So, Kolo Toure could face up to a two year ban from football after failing a drugs test. He claimed he took a slimming pill off his wife to help him lose weight. Many people have sympathised with Toure, who has been labelled by many as a model professional, for being unaware of his crime. But ignorance is not justification for a modern footballer.
When Roberto Mancini decided to dedicate the win at Wigan to Manchester City’s former captain, I think he went a step too far. Yes, Kolo is a good, honest footballer. I have always liked him. But, this dedication makes him out to be a victim of some ridiculous and draconian law of football. That is just not the case.
I don’t care if he was only taking the pill to reduce his BMI. The fact that ‘poor Kolo wanted to shed a few pounds’ might make you sympathise with an ‘innocent’ mistake. You might also think there was no malicious intent behind his actions because he got the pill from his wife.
But he is only 29 and he should be on top of his weight. Additionally, there is nothing innocent about taking an illegal substance, be it an anabolic steroid, or a weight-loss pill. The pill was banned, he should not have taken it.
In 2003, Shane Warne was found guilty of taking illegal substances. Interestingly enough, there is a lot of similarity between the stories of Warne and Toure.
The drugs in question for Warne were supposed to reduce ‘water retention’ i.e help him lose weight. This sounds just like the kind of thing Toure might have taken. The reasons drugs like this are banned are because they are weight enhancement drugs, but also because they can mask other drugs of a more sinister nature.
What’s more, Shane Warne claimed he took the pill off his mother. Kolo Toure took a pill off his wife. But just because the person who supplied the illegal substance was not a pistol-wielding drug-dealer, it does not make it justifiable to take a pill with unknown contents. If he had no idea what was in the pill, how could he be sure it did not contain Benzedrine or Nandrolone?
Dick Pound, Former World Anti-Doping Agency chairman, said at the time of the Shane Warne investigation, “The source is not relevant, the responsibility of an athlete is not to take prohibited substances,”. He went on to add “You cannot have an IQ over room temperature and be unaware of this as an international athlete.”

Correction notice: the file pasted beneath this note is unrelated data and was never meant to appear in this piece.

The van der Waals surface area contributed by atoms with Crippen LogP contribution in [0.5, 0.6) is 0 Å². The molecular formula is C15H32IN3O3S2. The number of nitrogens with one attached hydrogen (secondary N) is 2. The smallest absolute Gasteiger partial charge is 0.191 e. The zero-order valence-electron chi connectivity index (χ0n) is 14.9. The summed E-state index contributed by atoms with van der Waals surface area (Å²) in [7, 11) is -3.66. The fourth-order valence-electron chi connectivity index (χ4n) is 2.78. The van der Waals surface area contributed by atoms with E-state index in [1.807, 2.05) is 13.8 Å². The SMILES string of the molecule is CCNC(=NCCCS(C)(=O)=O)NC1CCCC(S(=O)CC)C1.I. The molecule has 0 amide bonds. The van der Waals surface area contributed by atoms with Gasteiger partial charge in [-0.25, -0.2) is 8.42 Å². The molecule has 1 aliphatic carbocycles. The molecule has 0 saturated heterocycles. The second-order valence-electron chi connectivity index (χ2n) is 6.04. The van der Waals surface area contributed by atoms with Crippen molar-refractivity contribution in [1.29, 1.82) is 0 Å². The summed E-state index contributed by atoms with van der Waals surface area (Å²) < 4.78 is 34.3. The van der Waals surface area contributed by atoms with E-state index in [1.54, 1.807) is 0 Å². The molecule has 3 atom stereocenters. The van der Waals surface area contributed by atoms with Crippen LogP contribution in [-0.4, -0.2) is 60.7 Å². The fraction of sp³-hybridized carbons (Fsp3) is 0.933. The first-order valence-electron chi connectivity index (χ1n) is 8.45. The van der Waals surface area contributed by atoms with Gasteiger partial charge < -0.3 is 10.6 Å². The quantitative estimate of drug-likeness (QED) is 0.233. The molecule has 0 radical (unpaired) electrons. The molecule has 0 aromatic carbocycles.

Just because, in this instance, the pill might not have a direct impact of a player’s performance on the field of play, it does not mean he should be allowed to take it. The point is a weight-loss drug might not be as immoral as taking steroids, but the theory is the same. You can’t allow people to modify their bodies in sport by taking shortcuts. Furthermore, he could have been masking something much worse.
Toure cannot be excused because he was apparently naive to what was in the pill he took. If he were to be let off then a precedent is set for other drug takers in the game to expose; ‘Sorry I took my son’s ADHD pills’, ‘I took my Grandmother’s ancient home remedy for a cold’. Practically every sportsman who has been linked to taking drugs will claim ignorance, from Rio Ferdinand to Paddy Kenny.
Being unaware is just not an excuse, regardless of how nice the player is. In professional sport, players should be conscious of the dangers involved with taking unknown substances. The laws on doping are not locked inside a secret cabinet in a big, old haunted library somewhere. Brochures are handed out regularly and talks are delivered every season. Pills always have contents on the back of the packet.
If a player says that he did not know the risks of taking an unknown substance, he is either extremely lazy and unprofessional, or, he lying about his ‘ignorance’. Either way, he needs to be punished.
Sadly, Toure is a hard-working and modest man and not one of the flashy footballers who play in the Premiership. But while that is the frustrating, he cannot be excused for his ignorance.
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